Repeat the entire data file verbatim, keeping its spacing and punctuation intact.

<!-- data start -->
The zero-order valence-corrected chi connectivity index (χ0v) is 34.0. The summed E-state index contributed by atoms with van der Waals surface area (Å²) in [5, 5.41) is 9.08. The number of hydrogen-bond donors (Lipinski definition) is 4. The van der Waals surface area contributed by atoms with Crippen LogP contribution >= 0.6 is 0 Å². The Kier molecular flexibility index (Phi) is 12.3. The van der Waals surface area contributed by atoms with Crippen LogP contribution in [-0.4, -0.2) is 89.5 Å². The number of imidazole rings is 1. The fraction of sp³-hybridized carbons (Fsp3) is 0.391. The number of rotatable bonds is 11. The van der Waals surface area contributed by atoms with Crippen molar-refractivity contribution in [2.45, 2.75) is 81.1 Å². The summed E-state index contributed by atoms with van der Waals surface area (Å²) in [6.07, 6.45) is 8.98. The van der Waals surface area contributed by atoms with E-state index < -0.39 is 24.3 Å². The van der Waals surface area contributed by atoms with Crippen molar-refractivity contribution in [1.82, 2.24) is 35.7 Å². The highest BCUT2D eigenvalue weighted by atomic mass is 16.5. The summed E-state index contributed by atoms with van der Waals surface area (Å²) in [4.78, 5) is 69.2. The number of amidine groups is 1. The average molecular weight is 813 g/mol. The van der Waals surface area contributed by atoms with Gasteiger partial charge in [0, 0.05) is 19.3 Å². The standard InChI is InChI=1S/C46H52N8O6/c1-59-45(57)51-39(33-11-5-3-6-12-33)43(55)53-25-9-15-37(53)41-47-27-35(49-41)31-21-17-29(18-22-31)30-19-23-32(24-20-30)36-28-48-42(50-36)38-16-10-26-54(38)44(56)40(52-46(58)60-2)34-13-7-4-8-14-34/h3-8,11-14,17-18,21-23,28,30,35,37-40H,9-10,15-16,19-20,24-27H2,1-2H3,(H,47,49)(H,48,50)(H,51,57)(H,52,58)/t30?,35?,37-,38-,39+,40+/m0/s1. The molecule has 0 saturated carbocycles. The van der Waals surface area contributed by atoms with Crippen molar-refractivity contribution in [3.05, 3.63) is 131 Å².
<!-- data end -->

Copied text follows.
The zero-order valence-corrected chi connectivity index (χ0v) is 34.0. The summed E-state index contributed by atoms with van der Waals surface area (Å²) in [5, 5.41) is 9.08. The number of hydrogen-bond donors (Lipinski definition) is 4. The van der Waals surface area contributed by atoms with Crippen LogP contribution >= 0.6 is 0 Å². The Kier molecular flexibility index (Phi) is 12.3. The van der Waals surface area contributed by atoms with Crippen LogP contribution in [-0.4, -0.2) is 89.5 Å². The number of imidazole rings is 1. The fraction of sp³-hybridized carbons (Fsp3) is 0.391. The number of rotatable bonds is 11. The van der Waals surface area contributed by atoms with Crippen molar-refractivity contribution in [2.45, 2.75) is 81.1 Å². The summed E-state index contributed by atoms with van der Waals surface area (Å²) in [6.07, 6.45) is 8.98. The van der Waals surface area contributed by atoms with E-state index < -0.39 is 24.3 Å². The van der Waals surface area contributed by atoms with Crippen molar-refractivity contribution in [1.82, 2.24) is 35.7 Å². The highest BCUT2D eigenvalue weighted by atomic mass is 16.5. The summed E-state index contributed by atoms with van der Waals surface area (Å²) in [4.78, 5) is 69.2. The number of amidine groups is 1. The average molecular weight is 813 g/mol. The van der Waals surface area contributed by atoms with Gasteiger partial charge in [0, 0.05) is 19.3 Å². The standard InChI is InChI=1S/C46H52N8O6/c1-59-45(57)51-39(33-11-5-3-6-12-33)43(55)53-25-9-15-37(53)41-47-27-35(49-41)31-21-17-29(18-22-31)30-19-23-32(24-20-30)36-28-48-42(50-36)38-16-10-26-54(38)44(56)40(52-46(58)60-2)34-13-7-4-8-14-34/h3-8,11-14,17-18,21-23,28,30,35,37-40H,9-10,15-16,19-20,24-27H2,1-2H3,(H,47,49)(H,48,50)(H,51,57)(H,52,58)/t30?,35?,37-,38-,39+,40+/m0/s1. The molecule has 0 saturated carbocycles. The van der Waals surface area contributed by atoms with Crippen molar-refractivity contribution in [3.05, 3.63) is 131 Å².